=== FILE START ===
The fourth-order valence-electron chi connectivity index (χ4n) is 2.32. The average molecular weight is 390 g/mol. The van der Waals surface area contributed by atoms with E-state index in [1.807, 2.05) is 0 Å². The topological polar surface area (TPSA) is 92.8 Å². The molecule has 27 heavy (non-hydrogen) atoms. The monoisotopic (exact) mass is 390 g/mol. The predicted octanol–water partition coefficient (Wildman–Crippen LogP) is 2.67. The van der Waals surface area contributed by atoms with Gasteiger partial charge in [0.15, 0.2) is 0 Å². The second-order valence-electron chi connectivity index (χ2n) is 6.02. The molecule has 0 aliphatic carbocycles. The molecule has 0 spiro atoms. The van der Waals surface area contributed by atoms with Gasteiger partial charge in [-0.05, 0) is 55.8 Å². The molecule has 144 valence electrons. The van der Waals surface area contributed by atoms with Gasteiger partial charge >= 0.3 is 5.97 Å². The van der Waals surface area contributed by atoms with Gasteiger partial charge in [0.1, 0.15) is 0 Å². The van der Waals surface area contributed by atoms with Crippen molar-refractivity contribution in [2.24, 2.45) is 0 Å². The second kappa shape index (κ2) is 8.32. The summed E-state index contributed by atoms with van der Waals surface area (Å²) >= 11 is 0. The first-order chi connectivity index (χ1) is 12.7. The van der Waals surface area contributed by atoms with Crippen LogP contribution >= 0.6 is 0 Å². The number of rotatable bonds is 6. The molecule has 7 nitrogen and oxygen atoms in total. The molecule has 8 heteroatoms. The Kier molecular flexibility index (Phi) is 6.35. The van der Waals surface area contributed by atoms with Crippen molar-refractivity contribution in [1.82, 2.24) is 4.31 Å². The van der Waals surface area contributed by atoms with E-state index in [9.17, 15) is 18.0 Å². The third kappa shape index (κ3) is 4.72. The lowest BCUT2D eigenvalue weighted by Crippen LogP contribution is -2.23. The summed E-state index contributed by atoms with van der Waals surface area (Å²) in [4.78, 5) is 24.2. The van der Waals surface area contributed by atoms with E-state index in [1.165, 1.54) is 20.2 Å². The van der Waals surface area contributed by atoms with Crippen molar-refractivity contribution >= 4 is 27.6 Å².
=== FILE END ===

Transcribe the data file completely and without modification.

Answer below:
The fourth-order valence-electron chi connectivity index (χ4n) is 2.32. The average molecular weight is 390 g/mol. The van der Waals surface area contributed by atoms with E-state index in [1.807, 2.05) is 0 Å². The topological polar surface area (TPSA) is 92.8 Å². The molecule has 27 heavy (non-hydrogen) atoms. The monoisotopic (exact) mass is 390 g/mol. The predicted octanol–water partition coefficient (Wildman–Crippen LogP) is 2.67. The van der Waals surface area contributed by atoms with Gasteiger partial charge in [0.15, 0.2) is 0 Å². The second-order valence-electron chi connectivity index (χ2n) is 6.02. The molecule has 0 aliphatic carbocycles. The molecule has 0 spiro atoms. The van der Waals surface area contributed by atoms with Gasteiger partial charge in [-0.05, 0) is 55.8 Å². The molecule has 144 valence electrons. The van der Waals surface area contributed by atoms with Gasteiger partial charge >= 0.3 is 5.97 Å². The van der Waals surface area contributed by atoms with Gasteiger partial charge in [0.1, 0.15) is 0 Å². The van der Waals surface area contributed by atoms with Crippen molar-refractivity contribution in [2.24, 2.45) is 0 Å². The second kappa shape index (κ2) is 8.32. The summed E-state index contributed by atoms with van der Waals surface area (Å²) >= 11 is 0. The first-order chi connectivity index (χ1) is 12.7. The van der Waals surface area contributed by atoms with Crippen LogP contribution >= 0.6 is 0 Å². The number of rotatable bonds is 6. The molecule has 7 nitrogen and oxygen atoms in total. The molecule has 8 heteroatoms. The Kier molecular flexibility index (Phi) is 6.35. The van der Waals surface area contributed by atoms with Crippen molar-refractivity contribution in [1.82, 2.24) is 4.31 Å². The van der Waals surface area contributed by atoms with E-state index in [9.17, 15) is 18.0 Å². The third kappa shape index (κ3) is 4.72. The lowest BCUT2D eigenvalue weighted by Crippen LogP contribution is -2.23. The summed E-state index contributed by atoms with van der Waals surface area (Å²) in [4.78, 5) is 24.2. The van der Waals surface area contributed by atoms with E-state index in [1.165, 1.54) is 20.2 Å². The van der Waals surface area contributed by atoms with Crippen molar-refractivity contribution >= 4 is 27.6 Å².